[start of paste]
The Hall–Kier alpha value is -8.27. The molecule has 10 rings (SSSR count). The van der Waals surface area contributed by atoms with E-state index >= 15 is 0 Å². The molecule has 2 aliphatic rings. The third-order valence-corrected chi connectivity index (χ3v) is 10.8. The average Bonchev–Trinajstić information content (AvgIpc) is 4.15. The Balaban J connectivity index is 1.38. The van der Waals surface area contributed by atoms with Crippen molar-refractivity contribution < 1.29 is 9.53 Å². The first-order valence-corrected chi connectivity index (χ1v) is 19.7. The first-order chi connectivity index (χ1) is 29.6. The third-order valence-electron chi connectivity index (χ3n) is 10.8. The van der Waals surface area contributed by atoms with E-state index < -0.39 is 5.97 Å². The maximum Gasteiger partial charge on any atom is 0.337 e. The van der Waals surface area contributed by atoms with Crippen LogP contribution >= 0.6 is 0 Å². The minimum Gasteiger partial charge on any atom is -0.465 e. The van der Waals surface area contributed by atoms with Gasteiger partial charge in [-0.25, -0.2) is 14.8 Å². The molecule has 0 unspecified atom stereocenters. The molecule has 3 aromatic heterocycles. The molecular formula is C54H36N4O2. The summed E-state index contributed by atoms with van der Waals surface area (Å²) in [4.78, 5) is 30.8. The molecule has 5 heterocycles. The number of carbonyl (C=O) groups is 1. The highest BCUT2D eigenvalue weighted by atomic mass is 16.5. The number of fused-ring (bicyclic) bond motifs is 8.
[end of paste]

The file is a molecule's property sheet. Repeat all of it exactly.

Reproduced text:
The Hall–Kier alpha value is -8.27. The molecule has 10 rings (SSSR count). The van der Waals surface area contributed by atoms with E-state index >= 15 is 0 Å². The molecule has 2 aliphatic rings. The third-order valence-corrected chi connectivity index (χ3v) is 10.8. The average Bonchev–Trinajstić information content (AvgIpc) is 4.15. The Balaban J connectivity index is 1.38. The van der Waals surface area contributed by atoms with Crippen molar-refractivity contribution < 1.29 is 9.53 Å². The first-order valence-corrected chi connectivity index (χ1v) is 19.7. The first-order chi connectivity index (χ1) is 29.6. The third-order valence-electron chi connectivity index (χ3n) is 10.8. The van der Waals surface area contributed by atoms with E-state index < -0.39 is 5.97 Å². The maximum Gasteiger partial charge on any atom is 0.337 e. The van der Waals surface area contributed by atoms with Crippen LogP contribution >= 0.6 is 0 Å². The minimum Gasteiger partial charge on any atom is -0.465 e. The van der Waals surface area contributed by atoms with Gasteiger partial charge in [-0.25, -0.2) is 14.8 Å². The molecule has 0 unspecified atom stereocenters. The molecule has 3 aromatic heterocycles. The molecular formula is C54H36N4O2. The summed E-state index contributed by atoms with van der Waals surface area (Å²) in [4.78, 5) is 30.8. The molecule has 5 heterocycles. The number of carbonyl (C=O) groups is 1. The highest BCUT2D eigenvalue weighted by atomic mass is 16.5. The number of fused-ring (bicyclic) bond motifs is 8.